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If you’re doing the little balls too, you should be able to eyeball when they’re ready, but we fried them for about 90 seconds. That’s it! It’s pretty easy to make, and the only thing is to have your oil at exactly 180°C. Don’t be fooled though, just because they’re easy, doesn’t mean they aren’t delectable. They are. And you won’t be able to stop until you have a food-baby. The little balls were done by the time we started frying the doughnuts. Totally addictive. I’ll definitely make this again. I might serve it with some dipping chocolate and crushed nuts on the side as well.

Until our next baking adventure!


Scrumptious Sunday: Quiche Lorraine with a Twist

As you know, I live to please people with my food. It’s how I love. It’s how I apologise. It’s my way of giving comfort, and support. To celebrate and to mourn. I live by the philosophy that good food, in fact, makes everything better. So with that in mind – our latest Scrumptious Sunday! Quiche Lorraine with a Twist. My beau adores quiche, and he hurt his back at the start of the weekend, so the poor man was in pain and had to stay in a vertical position. So to comfort and heal him, I decided to make him a quiche for Scrumptious Sunday. I had to fly solo on this one, but he was very encouraging from the sidelines (the couch). Quiches are funny things. I’ve never been a fan, because most of the time it just tastes like someone put some ingredients into scrambled eggs and filled a tart pan with that. Ugh, no. I just can’t. I don’t deal well with quiche like that, so I’ve always been reluctant to make it. Clearly this was very much a challenge for me because: 1 – I had to do it alone and 2 – It was very scary virgin territory for me.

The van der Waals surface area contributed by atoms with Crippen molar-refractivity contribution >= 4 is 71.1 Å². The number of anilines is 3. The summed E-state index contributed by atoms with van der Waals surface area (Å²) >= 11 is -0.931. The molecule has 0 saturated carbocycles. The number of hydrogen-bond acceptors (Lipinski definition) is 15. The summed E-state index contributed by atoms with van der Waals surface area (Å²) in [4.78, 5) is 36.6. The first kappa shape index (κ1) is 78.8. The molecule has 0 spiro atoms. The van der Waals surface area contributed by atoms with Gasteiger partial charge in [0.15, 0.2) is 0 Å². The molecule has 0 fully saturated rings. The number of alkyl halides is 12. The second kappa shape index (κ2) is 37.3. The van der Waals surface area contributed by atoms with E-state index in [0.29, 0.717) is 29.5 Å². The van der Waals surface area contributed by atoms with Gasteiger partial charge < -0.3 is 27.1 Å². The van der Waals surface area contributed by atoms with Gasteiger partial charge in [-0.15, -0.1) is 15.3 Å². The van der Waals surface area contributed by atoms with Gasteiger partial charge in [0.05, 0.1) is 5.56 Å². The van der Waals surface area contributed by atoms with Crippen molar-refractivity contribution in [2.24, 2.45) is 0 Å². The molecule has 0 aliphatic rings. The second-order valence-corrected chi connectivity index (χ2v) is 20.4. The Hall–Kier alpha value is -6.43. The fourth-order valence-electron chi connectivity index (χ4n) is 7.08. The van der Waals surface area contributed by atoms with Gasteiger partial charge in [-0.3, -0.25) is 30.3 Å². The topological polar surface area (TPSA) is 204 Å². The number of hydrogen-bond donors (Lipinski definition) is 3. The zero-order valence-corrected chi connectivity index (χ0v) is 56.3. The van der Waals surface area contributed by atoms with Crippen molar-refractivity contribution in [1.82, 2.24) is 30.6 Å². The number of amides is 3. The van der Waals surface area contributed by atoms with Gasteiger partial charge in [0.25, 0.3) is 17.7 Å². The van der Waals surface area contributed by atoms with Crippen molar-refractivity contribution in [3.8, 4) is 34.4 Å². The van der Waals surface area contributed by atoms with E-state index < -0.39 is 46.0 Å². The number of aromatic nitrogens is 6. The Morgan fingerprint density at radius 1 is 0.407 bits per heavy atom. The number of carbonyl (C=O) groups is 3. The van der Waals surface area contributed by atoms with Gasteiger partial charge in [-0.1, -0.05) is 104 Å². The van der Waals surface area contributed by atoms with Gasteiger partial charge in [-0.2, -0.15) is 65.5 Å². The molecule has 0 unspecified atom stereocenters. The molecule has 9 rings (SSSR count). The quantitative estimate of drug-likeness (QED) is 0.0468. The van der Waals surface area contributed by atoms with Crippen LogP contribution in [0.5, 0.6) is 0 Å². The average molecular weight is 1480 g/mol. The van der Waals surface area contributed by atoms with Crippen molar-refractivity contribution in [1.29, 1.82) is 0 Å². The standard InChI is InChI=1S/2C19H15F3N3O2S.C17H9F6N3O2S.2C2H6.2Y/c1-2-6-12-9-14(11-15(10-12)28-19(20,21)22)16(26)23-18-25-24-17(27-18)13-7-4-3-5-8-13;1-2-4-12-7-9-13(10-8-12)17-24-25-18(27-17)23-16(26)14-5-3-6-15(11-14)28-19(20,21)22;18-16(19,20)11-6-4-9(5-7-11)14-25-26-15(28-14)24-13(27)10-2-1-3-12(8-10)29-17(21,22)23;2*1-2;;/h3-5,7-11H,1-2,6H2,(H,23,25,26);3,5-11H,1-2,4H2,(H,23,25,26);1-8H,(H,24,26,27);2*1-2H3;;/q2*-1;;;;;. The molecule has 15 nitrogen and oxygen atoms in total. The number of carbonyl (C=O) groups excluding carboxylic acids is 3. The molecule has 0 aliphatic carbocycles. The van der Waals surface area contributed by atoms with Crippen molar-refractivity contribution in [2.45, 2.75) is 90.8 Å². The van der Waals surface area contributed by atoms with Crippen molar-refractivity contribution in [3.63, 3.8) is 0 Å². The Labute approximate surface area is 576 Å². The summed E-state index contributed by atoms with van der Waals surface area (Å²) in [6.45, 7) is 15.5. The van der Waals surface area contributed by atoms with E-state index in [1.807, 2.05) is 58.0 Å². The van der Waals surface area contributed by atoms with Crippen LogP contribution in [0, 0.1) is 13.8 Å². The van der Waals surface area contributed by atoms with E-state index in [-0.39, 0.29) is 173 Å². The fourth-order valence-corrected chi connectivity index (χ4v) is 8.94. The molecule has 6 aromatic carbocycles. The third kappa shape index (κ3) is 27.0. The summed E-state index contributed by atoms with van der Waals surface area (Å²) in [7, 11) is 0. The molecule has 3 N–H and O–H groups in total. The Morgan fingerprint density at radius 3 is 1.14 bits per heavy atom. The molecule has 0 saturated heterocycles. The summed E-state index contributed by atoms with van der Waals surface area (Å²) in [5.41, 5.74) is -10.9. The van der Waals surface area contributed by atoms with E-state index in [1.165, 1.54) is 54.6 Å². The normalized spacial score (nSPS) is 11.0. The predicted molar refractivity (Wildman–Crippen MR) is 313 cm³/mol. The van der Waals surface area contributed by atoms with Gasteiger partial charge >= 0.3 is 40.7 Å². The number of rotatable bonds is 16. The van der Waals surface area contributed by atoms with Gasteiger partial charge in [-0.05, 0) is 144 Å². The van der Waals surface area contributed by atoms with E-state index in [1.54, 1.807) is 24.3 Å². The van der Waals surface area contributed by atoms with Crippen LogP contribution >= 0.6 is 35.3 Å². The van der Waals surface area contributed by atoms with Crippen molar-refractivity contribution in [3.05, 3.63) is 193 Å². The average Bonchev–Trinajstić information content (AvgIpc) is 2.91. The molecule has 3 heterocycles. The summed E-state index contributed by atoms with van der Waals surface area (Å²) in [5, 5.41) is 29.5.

I paged through my cookbooks (of which you can never ever have too many), and finally settled on Gordon Ramsay’s Leek and Pancetta Quiche Recipe. Except, I would be winging the filling part, just using his recipe for the pastry recipe, but eyeballing the custard quantities. I have to say, I was majorly impressed with myself for that pastry. Gosh, it was so good. And really, not nearly as difficult as I thought it would be. So off we go!

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Quiche Lorraine with a Twist

Pastry Ingredients:

  • 200g plain flour, plus extra for dusting
  • Pinch of salt
  • 100g butter, at room temperature and cubed

Custard and Filling Ingredients:

  • 6 eggs
  • 6 tbsp double cream
  • 100g finely grated Cheddar
  • 250g mushrooms (any kind, I jused Button mushrooms)
  • 100g Cooked Ham
  • 1 onion, sliced
  • 2 cloves of Garlic, minced
  • Worcestershire sauce
  • Salt & Pepper to taste
  • Parmesan, for sprinkling


First make the pastry. Sift the flour and salt into a mixing bowl. Using your fingertips, rub the butter into the flour, lifting the mixture up and dropping it back into the bowl – you want to keep the mixture light and airy. When it resembles fine breadcrumbs, mix in 2–3 tablespoons of cold water. Bring the pastry together, then knead lightly on a floured work surface to create a smooth, solid ball. Wrap in cling film and chill for 20 minutes.

Preheat the oven to 200°C. Oil a 25cm loose-bottomed tart tin. (I didn’t have one, so I used a normal tart tin)

Flour a work surface and roll out the pastry to a thickness of 3 mm. Use to line the prepared tin, pushing it into the corners and sides with a small ball of leftover pastry. Leave some excess pastry overhanging the edges, then prick the base with a fork. Chill for 10 minutes.